Garner’s Usage Tip of the Day: Split Infinitives (3).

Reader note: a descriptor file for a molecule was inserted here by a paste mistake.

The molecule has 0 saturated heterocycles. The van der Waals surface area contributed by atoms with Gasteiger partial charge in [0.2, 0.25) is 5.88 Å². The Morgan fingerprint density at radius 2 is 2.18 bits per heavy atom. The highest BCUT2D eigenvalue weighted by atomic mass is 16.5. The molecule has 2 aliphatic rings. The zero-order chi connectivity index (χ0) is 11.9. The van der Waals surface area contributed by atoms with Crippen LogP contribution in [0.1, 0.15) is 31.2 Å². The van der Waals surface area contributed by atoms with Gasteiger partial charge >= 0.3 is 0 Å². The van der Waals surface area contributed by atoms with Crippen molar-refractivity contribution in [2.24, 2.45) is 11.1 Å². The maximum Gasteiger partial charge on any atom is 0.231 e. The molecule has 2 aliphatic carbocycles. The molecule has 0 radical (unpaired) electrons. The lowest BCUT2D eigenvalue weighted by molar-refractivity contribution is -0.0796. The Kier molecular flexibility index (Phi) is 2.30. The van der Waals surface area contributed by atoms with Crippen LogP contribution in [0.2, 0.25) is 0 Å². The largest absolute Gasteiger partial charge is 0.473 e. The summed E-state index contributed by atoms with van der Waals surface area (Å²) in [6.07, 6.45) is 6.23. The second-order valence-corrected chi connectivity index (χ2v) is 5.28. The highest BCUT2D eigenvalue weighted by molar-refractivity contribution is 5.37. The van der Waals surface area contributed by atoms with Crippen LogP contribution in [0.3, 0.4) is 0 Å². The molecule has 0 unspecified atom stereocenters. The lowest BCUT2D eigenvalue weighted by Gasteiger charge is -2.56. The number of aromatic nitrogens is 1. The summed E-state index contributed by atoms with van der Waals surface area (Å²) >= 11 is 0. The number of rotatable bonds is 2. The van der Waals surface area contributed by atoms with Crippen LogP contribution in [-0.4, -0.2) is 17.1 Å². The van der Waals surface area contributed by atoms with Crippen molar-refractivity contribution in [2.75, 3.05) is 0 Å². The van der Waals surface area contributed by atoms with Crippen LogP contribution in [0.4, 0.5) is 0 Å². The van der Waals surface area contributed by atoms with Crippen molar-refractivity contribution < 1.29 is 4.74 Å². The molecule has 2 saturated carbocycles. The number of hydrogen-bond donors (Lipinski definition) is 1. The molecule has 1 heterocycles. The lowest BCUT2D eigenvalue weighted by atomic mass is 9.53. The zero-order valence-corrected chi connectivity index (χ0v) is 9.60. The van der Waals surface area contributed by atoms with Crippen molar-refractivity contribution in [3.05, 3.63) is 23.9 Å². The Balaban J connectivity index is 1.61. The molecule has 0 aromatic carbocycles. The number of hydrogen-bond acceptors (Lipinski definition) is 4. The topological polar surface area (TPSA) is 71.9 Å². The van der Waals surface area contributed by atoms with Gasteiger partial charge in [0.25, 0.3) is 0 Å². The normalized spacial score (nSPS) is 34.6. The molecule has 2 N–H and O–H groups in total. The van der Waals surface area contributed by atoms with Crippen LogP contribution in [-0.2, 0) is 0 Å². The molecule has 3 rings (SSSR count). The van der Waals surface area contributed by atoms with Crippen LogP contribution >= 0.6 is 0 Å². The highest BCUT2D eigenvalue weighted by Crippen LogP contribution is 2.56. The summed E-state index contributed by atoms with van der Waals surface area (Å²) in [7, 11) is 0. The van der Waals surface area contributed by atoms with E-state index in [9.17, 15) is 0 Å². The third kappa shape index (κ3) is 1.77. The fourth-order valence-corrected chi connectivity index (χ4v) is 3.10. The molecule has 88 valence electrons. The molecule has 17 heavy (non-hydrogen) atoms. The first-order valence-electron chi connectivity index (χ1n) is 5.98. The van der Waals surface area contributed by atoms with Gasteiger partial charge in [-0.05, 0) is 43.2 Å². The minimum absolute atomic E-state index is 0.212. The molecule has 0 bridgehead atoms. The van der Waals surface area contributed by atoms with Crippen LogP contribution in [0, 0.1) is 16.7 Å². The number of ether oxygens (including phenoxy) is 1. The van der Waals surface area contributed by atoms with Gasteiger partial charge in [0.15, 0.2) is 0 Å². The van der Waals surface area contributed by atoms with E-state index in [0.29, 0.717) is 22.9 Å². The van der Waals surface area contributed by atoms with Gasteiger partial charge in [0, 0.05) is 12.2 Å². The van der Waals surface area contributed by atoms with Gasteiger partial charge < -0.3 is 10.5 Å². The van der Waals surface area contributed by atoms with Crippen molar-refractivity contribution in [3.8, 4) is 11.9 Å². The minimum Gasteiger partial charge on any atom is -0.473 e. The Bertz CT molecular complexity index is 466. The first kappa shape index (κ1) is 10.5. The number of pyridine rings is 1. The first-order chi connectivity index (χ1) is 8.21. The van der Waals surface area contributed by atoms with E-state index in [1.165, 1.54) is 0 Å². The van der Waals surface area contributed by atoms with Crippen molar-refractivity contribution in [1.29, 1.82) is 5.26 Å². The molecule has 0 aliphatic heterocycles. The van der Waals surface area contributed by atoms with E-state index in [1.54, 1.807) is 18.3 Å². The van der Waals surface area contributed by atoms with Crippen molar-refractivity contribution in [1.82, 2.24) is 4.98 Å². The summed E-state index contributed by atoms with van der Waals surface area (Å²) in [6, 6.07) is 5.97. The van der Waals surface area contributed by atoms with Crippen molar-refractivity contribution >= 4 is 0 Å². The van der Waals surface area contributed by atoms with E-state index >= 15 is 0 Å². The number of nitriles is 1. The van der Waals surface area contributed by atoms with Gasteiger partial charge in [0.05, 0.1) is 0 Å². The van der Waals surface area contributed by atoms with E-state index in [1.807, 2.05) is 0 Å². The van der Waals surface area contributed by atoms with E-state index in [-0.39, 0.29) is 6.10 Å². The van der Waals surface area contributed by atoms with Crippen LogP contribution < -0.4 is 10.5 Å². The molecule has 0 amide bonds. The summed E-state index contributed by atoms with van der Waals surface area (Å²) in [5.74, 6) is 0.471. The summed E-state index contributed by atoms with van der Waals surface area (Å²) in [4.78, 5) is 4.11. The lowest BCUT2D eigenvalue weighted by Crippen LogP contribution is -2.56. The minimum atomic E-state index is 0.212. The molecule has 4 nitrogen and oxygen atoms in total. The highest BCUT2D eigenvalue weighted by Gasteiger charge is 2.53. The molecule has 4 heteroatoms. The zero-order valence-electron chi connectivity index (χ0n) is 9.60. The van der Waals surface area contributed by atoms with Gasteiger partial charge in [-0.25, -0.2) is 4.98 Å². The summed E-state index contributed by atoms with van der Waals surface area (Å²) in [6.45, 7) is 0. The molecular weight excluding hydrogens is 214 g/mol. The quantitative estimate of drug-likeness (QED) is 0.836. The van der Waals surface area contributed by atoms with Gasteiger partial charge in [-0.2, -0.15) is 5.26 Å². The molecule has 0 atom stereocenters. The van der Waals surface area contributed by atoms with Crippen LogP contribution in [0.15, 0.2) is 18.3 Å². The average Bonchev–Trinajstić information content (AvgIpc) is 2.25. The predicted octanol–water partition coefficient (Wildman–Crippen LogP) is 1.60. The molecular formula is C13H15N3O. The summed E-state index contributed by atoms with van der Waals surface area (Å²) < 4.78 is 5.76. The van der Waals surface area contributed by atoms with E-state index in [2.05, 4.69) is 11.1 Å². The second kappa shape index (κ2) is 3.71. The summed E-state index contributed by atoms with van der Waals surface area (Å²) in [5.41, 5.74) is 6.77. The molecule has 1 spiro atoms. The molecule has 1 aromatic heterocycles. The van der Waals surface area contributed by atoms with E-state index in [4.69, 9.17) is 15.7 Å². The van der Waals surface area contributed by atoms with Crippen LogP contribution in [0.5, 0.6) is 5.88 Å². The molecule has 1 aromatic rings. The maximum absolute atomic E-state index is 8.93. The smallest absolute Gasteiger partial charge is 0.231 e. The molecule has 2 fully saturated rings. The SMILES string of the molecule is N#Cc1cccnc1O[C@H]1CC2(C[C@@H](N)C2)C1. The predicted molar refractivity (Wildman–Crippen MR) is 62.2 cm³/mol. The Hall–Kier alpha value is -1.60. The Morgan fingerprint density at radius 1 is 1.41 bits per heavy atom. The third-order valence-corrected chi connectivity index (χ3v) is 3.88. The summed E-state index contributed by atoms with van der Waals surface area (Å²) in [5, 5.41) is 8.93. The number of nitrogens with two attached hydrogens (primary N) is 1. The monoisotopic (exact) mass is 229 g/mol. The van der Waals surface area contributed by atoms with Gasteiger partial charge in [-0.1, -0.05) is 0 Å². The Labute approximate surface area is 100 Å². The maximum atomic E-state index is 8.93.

Split Infinitives (3). Today: Justified Splits. A number of infinitives are best split. Perhaps the most famous is from the 1960s television series Star Trek, in which the opening voice-over included this phrase: "to boldly go where no man [or, in the revival of the 1980s and 1990s, 'where no one'] has gone before." The phrase sounds inevitable partly because it is so familiar, but also because the adverb most naturally bears the emphasis, not the verb "go." And that example is not a rarity. Consider: "She expects to more than double her profits next year." We cannot merely move the adverbial phrase in that sentence — to "fix" the split, we would have to eliminate the infinitive, as by writing "She expects that her profits will more than double next year," thereby giving the sentence a different nuance. (The woman seems less responsible for the increase.) Again, though, knowing when to split an infinitive requires a good ear and a keen eye. Otherwise, the ability to distinguish — the ability Fowler mentioned — is not attainable. "To flatly state," for example, suggests something different from "to state flatly." In the sentences that follow, unsplitting the infinitive would either create an awkwardness or change the sense: o "With no ready templates available — the only other 'nearby' track, in Vancouver, was judged too dark, static and simplistic — the two had to pretty well make up Speed Zone Go Kart Raceway from scratch." Alan Kellogg, "Entrepreneurs Get Checkered Flag for Go-Cart Venture," Edmonton J., 11 Apr. 1997, at B1. o "Issues that most feminists support, such as abortion rights and equal treatment for gays and lesbians, seem to directly contradict Christian teachings." Cristina Smith, "Women of the Cloth," News & Observer (Raleigh), 3 Oct. 1997, at E1. Distinguishing these examples from poor splits in previous days' tips may not be easy for all readers. Those who find it difficult might advantageously avoid all splits. Next: Awkwardness Caused by Avoiding Splits. For information about the Language-Change Index, click here. ——————– Quotation of the Day: "It is no wonder that so many capable business and professional people have complexes about written communications. They have been brainwashed into thinking that writing competence is a function mostly of grammar, punctuation, syntax, and the like. Four points off for every split infinitive! Two demerits for a misplaced adverb! What a tragedy." David W. Ewing, Writing for Results in Business, Government, and the Professions 16 (1974).
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